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Ginger Ale

1 gallon water
1 pound white sugar (either granulated or corn will do)
1/2 oz cream of tartar
1 oz grated ginger
1 lemon
your favorite ale yeast

Boil water, stir in sugar, cream of tartar, ginger, and zest of lemon
(yellow part of peel). Cool to pitching temperature (<75F), add juice
of lemon. Transfer the whole mess to a sanitized fermentation vessel,
pitch yeast, and cap with an airlock.

Bottle after 48 hours, using strong bottles (champagne or 2l soda pop
bottles work well). Let condition at room temperature for 2-3 days,
then refrigerate.

Helpful Hints:
- You can use more ginger (up to 3-4 oz per gallon) to get spicier ginger
- The jury is still out on whether it is necessary to peel the ginger.
I peel it simply because it's easier to grate that way.
- Don't second guess the fermentation time, and don't be worried if
the air lock is still perking after 48 hrs. If you let it go past
48 hrs, you will probably end up with somewhat flat, not-very-sweet
- Please don't use regular beer bottles. Champagne bottles are much
stronger. 2l PET bottles work very well because you can squeeze them
to see how carbonated they are, and relieve pressure if you're worried.
- Make sure you store the ginger ale in the fridge. This will help
minimize any unwanted further fermentation.
- Make in small quantities and drink soon. The refrigerating will
*minimize* fermentation, not stop it, so eventually you will run the
risk of gushers or grenades.

"Sanitized fermentation vessel" simply means a glass container, like
a gallon juice jug, that has been sanitized with a dilute bleach solution.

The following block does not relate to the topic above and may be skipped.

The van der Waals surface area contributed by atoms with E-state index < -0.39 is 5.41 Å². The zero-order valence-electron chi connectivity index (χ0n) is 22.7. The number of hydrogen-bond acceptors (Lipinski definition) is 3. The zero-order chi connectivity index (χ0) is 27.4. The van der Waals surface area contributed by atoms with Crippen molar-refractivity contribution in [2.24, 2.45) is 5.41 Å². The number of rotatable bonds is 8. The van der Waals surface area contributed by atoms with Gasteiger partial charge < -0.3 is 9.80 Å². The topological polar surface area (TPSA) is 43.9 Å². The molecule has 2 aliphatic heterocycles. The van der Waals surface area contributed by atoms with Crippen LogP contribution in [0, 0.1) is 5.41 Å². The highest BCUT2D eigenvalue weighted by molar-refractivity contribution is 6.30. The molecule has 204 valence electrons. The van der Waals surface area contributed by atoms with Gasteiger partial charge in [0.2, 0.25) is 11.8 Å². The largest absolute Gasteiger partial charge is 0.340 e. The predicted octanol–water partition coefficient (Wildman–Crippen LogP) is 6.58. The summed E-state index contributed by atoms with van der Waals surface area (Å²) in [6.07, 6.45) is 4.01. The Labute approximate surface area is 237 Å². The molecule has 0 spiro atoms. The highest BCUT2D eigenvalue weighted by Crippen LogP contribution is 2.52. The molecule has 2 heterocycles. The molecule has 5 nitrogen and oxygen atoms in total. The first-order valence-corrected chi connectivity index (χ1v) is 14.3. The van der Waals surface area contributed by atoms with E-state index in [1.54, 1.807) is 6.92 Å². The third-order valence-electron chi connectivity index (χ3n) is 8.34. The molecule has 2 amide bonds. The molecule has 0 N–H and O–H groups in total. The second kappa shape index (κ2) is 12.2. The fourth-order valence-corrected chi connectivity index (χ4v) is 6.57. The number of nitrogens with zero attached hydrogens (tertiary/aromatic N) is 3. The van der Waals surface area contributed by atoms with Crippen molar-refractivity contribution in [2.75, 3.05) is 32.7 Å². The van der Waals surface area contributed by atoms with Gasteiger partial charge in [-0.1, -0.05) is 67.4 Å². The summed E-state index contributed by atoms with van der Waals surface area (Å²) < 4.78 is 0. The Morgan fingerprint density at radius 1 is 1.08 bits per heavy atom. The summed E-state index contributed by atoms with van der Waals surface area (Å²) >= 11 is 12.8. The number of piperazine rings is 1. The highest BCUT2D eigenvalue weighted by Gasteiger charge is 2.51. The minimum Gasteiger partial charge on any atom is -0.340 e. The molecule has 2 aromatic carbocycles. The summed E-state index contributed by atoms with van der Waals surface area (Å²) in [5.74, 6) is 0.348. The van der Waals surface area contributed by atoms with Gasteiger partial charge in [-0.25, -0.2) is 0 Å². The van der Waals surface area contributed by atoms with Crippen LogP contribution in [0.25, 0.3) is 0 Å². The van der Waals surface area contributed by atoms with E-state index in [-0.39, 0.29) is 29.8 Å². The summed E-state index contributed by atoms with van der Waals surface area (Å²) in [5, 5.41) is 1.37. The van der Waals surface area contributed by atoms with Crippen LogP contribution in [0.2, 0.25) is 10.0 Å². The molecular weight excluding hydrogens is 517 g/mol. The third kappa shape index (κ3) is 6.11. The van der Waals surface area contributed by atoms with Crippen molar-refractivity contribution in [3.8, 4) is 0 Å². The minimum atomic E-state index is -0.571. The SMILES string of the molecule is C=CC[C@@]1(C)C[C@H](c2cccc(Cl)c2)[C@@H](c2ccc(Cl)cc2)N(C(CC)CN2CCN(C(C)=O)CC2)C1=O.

Fill the container with a mixture of two tablespoons of bleach per gallon
of water. Let sit for 15 minutes, then drain. Rinsing with clean water
is optional, although if you do not rinse, let air dry completely before

An airlock, in this case, is used to allow CO2 produced during
fermentation to escape while not letting air (and airborne bacteria) in.
There are a couple of different varieties; you may remember the S-shaped
ones from high school biology. You can pick up one of these at your
local homebrew supply shop. If there isn't such a shop in your area,
simply cover the top of the jug with some plastic wrap and tie *loosely*
with string, so that it's not completely sealed.

On yeast: again, you can get packages of dry ale yeast from your
homebrew supply shop. The fancy varieties of liquid yeast are overkill;
a 99-cent package of dry yeast (Red Star, Edme, M&F, etc.) will do just
fine. Bread yeast will probably work fine, although I've never tried it.

On bottling: sanitize the bottles before filling, just like the
fermentation vessel. If you use any auxilliary implements, like a
funnel, it wouldn't hurt to sanitize them too. You can re-use the
white plastic screw caps on the 2l PET bottles; sanitize them as well.


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